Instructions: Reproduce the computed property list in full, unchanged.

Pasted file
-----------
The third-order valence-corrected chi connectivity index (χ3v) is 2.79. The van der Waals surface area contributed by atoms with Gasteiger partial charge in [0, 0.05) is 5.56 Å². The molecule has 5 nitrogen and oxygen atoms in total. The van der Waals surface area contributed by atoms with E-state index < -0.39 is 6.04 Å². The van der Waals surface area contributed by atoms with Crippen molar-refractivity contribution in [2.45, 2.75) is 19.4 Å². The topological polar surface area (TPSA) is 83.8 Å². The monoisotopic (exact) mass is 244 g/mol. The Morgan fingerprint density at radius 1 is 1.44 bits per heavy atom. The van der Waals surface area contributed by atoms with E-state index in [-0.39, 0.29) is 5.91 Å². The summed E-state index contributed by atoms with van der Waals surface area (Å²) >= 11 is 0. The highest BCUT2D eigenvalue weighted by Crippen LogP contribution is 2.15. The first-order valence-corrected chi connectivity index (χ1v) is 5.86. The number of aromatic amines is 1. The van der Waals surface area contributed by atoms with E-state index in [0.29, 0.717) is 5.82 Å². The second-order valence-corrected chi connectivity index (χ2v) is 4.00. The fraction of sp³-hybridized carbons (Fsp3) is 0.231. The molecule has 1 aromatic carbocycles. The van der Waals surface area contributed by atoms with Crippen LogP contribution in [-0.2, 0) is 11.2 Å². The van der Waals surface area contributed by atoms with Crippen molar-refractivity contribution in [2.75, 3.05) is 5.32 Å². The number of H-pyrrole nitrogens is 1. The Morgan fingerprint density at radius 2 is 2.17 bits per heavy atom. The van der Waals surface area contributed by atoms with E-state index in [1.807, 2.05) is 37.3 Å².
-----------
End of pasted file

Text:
The third-order valence-corrected chi connectivity index (χ3v) is 2.79. The van der Waals surface area contributed by atoms with Gasteiger partial charge in [0, 0.05) is 5.56 Å². The molecule has 5 nitrogen and oxygen atoms in total. The van der Waals surface area contributed by atoms with E-state index < -0.39 is 6.04 Å². The van der Waals surface area contributed by atoms with Crippen molar-refractivity contribution in [2.45, 2.75) is 19.4 Å². The topological polar surface area (TPSA) is 83.8 Å². The monoisotopic (exact) mass is 244 g/mol. The Morgan fingerprint density at radius 1 is 1.44 bits per heavy atom. The van der Waals surface area contributed by atoms with E-state index in [-0.39, 0.29) is 5.91 Å². The summed E-state index contributed by atoms with van der Waals surface area (Å²) >= 11 is 0. The highest BCUT2D eigenvalue weighted by Crippen LogP contribution is 2.15. The first-order valence-corrected chi connectivity index (χ1v) is 5.86. The number of aromatic amines is 1. The van der Waals surface area contributed by atoms with E-state index in [0.29, 0.717) is 5.82 Å². The second-order valence-corrected chi connectivity index (χ2v) is 4.00. The fraction of sp³-hybridized carbons (Fsp3) is 0.231. The molecule has 1 aromatic carbocycles. The van der Waals surface area contributed by atoms with Crippen LogP contribution in [-0.2, 0) is 11.2 Å². The van der Waals surface area contributed by atoms with Crippen molar-refractivity contribution in [2.75, 3.05) is 5.32 Å². The number of H-pyrrole nitrogens is 1. The Morgan fingerprint density at radius 2 is 2.17 bits per heavy atom. The van der Waals surface area contributed by atoms with E-state index in [1.807, 2.05) is 37.3 Å².